Firefox vs Vivaldi

Mozilla have been teasing a new look for their Firefox browser for a while, so I decided to download and install the latest version to see if the hoopla was justified.

To be honest, I’m not seeing any great difference. Yes, it may be faster under the hood, and perhaps more streamlined on the surface, but what struck me was how little they’d actually changed things.

I guess I’ve been spoilt from using Vivaldi as my primary browser since last year. While Vivaldi is based on Chromium, the team behind it have put a lot of effort into making it more personal through the features they’ve added. I’m not just talking visual customisation, but the ability to change things like handling of browser tabs, keyboard and mouse gesture shortcuts, and Web Panels that let you open a second website in mobile view alongside the page you’re currently viewing. Heck, they even let you increase the size of the user interface!

Is there anything Firefox has that I miss? Their Containers system for sealing certain sites and services (Facebook, YouTube) so their cookies can’t follow you to other places — that was something I used a lot. Per-site zoom settings was also helpful. But other than those, Vivaldi pretty much covers everything I need.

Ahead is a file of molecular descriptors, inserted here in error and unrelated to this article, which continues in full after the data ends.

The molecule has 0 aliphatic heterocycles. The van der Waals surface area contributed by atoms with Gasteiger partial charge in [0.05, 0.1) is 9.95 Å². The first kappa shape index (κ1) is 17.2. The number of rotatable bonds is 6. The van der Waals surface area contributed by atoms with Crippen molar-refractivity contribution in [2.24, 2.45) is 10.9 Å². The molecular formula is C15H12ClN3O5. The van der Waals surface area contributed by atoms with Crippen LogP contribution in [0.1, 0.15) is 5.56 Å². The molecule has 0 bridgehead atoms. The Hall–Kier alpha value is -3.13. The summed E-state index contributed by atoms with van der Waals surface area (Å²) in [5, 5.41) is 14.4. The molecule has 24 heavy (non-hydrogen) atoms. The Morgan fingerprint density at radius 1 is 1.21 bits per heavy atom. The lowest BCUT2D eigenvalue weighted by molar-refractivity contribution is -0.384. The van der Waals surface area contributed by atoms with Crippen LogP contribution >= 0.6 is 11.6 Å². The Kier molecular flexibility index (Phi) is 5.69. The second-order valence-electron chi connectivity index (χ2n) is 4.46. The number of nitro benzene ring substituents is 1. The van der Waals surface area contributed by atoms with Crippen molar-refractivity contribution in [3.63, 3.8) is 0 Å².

And I have to also say, with a heavy heart, that my faith in Mozilla has diminished over the past year. Their focus has drifted a lot, and while their commitment to web standards and user rights appears, on the surface, undimmed, it is painfully obvious that they’re only still keeping the lights on because Google needs to point to a ‘competitor’ to try and stave off increasing scrutiny from regulatory authorities.

I think it would be great if the teams at both Mozilla and Vivaldi (and Brave and DuckDuckGo, for that matter) could work together to not only improve the browser but form a united front to break Google’s hold over it. As things stand now, there’s a real possibility that Google could still force through technologies like FLoC that exist primarily to reinforce their dominance, simply because so many people use Chrome. Neither Microsoft nor Apple seem interested in anything other than protecting their corners, and while the latter talks a good talk about privacy that only extends to those within its ecosystem.

That doesn’t mean that I want Mozilla to throw in the towel on their browser technology, any more than I’d want Apple to throw away WebKit. We need that diversity. I remember only too well the stagnation that occurred during the several years that Microsoft’s Internet Explorer 6 stayed put on millions of PCs, and I don’t want the web to be reduced to only what serves the interests of Google and their partners.

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